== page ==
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June 8, 2021

Nutritionist who helped Prince Harry get ‘wedding-ready’ reveals go-to weight loss method

Filed under: Fitness — Tags: — admin @ 4:06 am

The nutritionist who helped Prince Harry and Princess Eugenie get ‘wedding-ready’ has shared her go-to weight loss method — and helped explain the popular “4:3 fasting plan” along the way.

London-based Gabriela Peacock, 41, claimed the plan, which involves restricting calories for three days of the week, aids effective weight loss because it doesn’t require sacrificing major food groups.

RELATED: ‘I tried intermittent fasting for two weeks, and here’s what happened’

The former model and author of 2 Weeks To Feeling Great told The Telegraph, “One of the great pluses of being a nutritionist is that I know exactly how to lose any weight I do gain – with my 4:3 fasting plan.”

Peacock said the plan operates by alternating three fasting days with four healthy eating days over a fortnight.

RELATED: The best intermittent fasting diet is… whichever one you can stick to

On “fasting” days, the nutritionist recommended a calorie plan as low as 500 for women and 600 for men, while “healthy eating days” allowed participants to eat whatever they want, within a “reasonable” calorie budget.

“It’s not two weeks of misery, and it’s also very good for your metabolism,” Peacock explained, noting McDonald’s was permitted during the period, provided it wasn’t consumed frequently.

The diet incorporates some form of calorie-restrictive behaviour. (Getty Images/iStockphoto)

The nutritionist’s method follows a growing school of thought around the health benefits of “intermittent fasting“, with variations such as the “5:2 diet” or “time-restricted eating” all said to benefit fat loss and muscle development and improve insulin levels.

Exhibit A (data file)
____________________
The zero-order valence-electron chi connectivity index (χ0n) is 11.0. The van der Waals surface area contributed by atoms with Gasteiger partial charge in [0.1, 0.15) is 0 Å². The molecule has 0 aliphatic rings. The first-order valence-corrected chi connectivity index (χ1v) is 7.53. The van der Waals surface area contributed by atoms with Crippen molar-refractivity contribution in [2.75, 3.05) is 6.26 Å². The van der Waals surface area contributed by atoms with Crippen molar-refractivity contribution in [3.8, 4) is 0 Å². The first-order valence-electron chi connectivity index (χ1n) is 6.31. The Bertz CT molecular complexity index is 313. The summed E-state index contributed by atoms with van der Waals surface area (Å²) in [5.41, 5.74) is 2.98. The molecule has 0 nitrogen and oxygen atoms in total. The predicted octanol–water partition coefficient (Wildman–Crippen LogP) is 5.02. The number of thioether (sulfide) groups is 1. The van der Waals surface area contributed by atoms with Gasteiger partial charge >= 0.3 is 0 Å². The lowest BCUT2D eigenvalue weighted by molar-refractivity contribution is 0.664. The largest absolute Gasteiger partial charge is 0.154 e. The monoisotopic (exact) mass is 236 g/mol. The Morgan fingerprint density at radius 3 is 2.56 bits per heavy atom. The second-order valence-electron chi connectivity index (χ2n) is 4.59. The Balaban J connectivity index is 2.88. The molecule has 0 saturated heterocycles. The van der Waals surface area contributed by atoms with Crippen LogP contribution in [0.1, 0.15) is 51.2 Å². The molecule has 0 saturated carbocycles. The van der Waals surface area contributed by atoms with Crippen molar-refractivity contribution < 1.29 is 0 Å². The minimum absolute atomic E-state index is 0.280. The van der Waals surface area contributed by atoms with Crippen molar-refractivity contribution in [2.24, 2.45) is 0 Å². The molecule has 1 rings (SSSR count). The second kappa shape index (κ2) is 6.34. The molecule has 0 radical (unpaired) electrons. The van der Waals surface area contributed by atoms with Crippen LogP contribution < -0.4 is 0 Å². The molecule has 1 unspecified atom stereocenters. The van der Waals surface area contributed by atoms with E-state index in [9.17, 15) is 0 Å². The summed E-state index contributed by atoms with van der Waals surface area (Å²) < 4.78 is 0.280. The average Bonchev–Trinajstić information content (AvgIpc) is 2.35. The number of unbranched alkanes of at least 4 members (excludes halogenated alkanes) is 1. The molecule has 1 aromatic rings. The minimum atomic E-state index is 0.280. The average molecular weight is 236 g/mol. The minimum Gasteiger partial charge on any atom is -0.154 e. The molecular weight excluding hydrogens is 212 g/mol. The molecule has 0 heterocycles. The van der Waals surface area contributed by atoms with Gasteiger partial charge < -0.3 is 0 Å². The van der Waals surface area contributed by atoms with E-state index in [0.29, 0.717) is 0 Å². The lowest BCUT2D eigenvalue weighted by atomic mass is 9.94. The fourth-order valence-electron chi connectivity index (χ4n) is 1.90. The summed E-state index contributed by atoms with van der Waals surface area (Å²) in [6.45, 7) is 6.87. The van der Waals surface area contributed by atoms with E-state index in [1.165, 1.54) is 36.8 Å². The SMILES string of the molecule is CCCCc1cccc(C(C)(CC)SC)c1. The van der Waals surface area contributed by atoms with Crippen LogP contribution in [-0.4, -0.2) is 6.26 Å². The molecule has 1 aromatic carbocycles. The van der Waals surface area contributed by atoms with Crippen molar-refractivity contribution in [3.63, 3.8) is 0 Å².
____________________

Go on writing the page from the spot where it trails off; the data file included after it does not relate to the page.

Sydney dietitian Jaime Rose Chambers, a champion of the “16:8” fasting diet — which involves fasting for 16 consecutive hours out of every 24 in the day — previously told 9Coach the method can provide “effortless weight loss”.

“It’s pretty well-established now that on some level fasting is really good for our health [but] the science is still fairly young,” she said.

RELATED: How to lose weight (instead of gain it) this winter

Gabriela Peacock
“It’s not two weeks of misery, and it’s also very good for your metabolism.” (Instagram)

“There’s not really one right way of [fasting]… We’re all just so bogged down and bombarded and a bit paralysed about what to eat, and I want to keep it quite simple and basic.”

Dr Joanna McMillan clarified the method of fasting was not the same as “skipping meals”.

“A proper fast is carefully planned into your week — you’re eating less often, so you’re eating carefully in the meals you’re having [to ensure good nutrition],” she previously told 9Coach.

RELATED: 5:2 diet: Easy 500 calorie day meal ideas

Peacock said the method was a way to kick-start a post-pandemic health kick. (Getty)

“The most common mistake that I see is, ‘I don’t eat breakfast so I’m already kind of fasting, but I have a milky coffee with a sugar every morning’ — that’s not actually fasting.”

Peacock told The Telegraph the method was a way to kick-start a post-pandemic health kick.

“Everyone wants a magical solution but that doesn’t exist, so the next best thing is a plan that works with your life, not against it, for as long as you need it,” she explained.


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